Construction companies can help build resilience against natural disasters.


Mother Nature is unleashing her fury on the world with increasing regularity and devastation. A recent report by the World Bank states that the frequency and intensity of extreme weather events has escalated across the African continent.

South Africa is not immune to this trend, having to contend with its own share of destruction caused by floods, drought and wildfires. And the events don’t have to be disastrous to be brutal. Even small, isolated weather events can cause widespread damage.

It’s time to face up to the fact that natural disasters are going to be a part of our lives for many years to come, says Databuild CEO Morag Evans.

“Carrying out crisis management in the wake of these events is simply not good enough. Instead we need a proactive approach geared to mitigating the impacts of climate change, one which can meet the demands and challenges of the future environment and economy we will be living in.

“The role of construction in this regard is crucial. The industry is indispensable in protecting us from the elements, including the impact of natural disasters. And while it is true that these events afford many opportunities to construction companies in the form of rebuilding, doing so is becoming increasingly expensive worldwide. It is estimated that in 2020, disasters caused $210 billion worth of damage around the world. This is about a third more than in 2019.

“Consequently, industry participants need to work together to improve the resilience of their constructions so that buildings – and their inhabitants – can survive the force of nature when it comes.”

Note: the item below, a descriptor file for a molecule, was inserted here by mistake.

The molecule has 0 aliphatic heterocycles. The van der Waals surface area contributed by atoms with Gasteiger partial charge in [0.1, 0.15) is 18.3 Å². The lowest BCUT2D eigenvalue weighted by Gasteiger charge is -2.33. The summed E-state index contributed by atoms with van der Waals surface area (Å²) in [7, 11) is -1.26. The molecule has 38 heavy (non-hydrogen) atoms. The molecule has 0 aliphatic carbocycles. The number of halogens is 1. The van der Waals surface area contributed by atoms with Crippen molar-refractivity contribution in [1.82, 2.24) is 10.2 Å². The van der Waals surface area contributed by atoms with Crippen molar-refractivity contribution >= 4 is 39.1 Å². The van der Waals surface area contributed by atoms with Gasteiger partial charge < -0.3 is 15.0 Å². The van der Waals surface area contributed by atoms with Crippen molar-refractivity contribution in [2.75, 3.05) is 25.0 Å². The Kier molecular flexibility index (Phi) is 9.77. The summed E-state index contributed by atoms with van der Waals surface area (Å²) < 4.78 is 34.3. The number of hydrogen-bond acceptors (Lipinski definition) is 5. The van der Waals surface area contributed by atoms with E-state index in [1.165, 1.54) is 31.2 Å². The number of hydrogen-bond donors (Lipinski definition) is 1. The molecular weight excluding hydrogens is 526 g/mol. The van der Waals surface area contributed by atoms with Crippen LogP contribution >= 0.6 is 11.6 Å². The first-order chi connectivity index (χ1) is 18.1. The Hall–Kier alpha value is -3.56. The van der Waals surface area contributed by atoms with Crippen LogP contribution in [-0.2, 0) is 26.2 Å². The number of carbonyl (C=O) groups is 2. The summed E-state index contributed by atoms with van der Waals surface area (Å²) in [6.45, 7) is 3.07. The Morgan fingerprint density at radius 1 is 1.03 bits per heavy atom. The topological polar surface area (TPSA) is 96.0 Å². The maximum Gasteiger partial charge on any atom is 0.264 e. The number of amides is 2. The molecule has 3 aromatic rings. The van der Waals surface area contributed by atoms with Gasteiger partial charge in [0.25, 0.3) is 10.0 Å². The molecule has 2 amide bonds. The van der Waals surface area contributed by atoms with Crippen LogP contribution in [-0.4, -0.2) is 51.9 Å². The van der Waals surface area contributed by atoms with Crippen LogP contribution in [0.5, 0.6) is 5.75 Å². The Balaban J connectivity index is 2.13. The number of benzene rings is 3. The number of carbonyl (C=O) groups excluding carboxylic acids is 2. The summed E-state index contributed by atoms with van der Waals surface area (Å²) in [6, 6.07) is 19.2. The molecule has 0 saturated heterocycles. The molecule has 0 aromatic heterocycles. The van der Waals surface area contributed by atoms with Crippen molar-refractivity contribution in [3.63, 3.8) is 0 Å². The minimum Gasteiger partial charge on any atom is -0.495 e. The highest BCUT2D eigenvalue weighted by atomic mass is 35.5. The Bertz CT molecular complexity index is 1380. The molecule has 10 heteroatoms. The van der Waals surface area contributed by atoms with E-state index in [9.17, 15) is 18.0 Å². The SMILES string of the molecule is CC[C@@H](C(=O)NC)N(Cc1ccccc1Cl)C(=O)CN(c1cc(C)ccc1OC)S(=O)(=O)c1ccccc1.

While no building is fully immune to natural disaster, Evans says there are numerous measures that can be taken to make infrastructure more climate resilient.

Sustainable building practices that include adaptation, retrofitting and re-use are called for, as well as the utilisation of high-performance building materials and components, and improved construction techniques that offer greater resistance to the elements.

Technologies such as building information modelling (BIM) can be used to carry out digital simulations of disaster scenarios such as flooding. Structures can be tested against computer simulations before the construction process commences, which will facilitate the building of safer, sturdier buildings.

Self-healing concrete is another relatively new innovation that uses a mixture of bacteria and nutrients to repair itself when cracks occur, making it better able to stand up to nature’s wrath and significantly improving the lifespan of buildings, bridges and roads.

Energy and water are precious commodities in South Africa, and architects and specifiers should already be incorporating energy and water supply resiliency into their building designs, Evans continues.

Energy resiliency can be achieved through the installation of energy efficient systems such as solar power and solar water heating, while systems that enable the use of greywater and rainwater for toilet flushing and irrigation will significantly enhance water supply resiliency.

“Designing and building with resiliency in mind will not only minimise the cost of reconstruction in the event of a natural disaster, but also save irreplaceable lives,” Evans concludes. “Furthermore, construction companies that focus on implementing resilient building practices will reap the financial benefits over the long term.”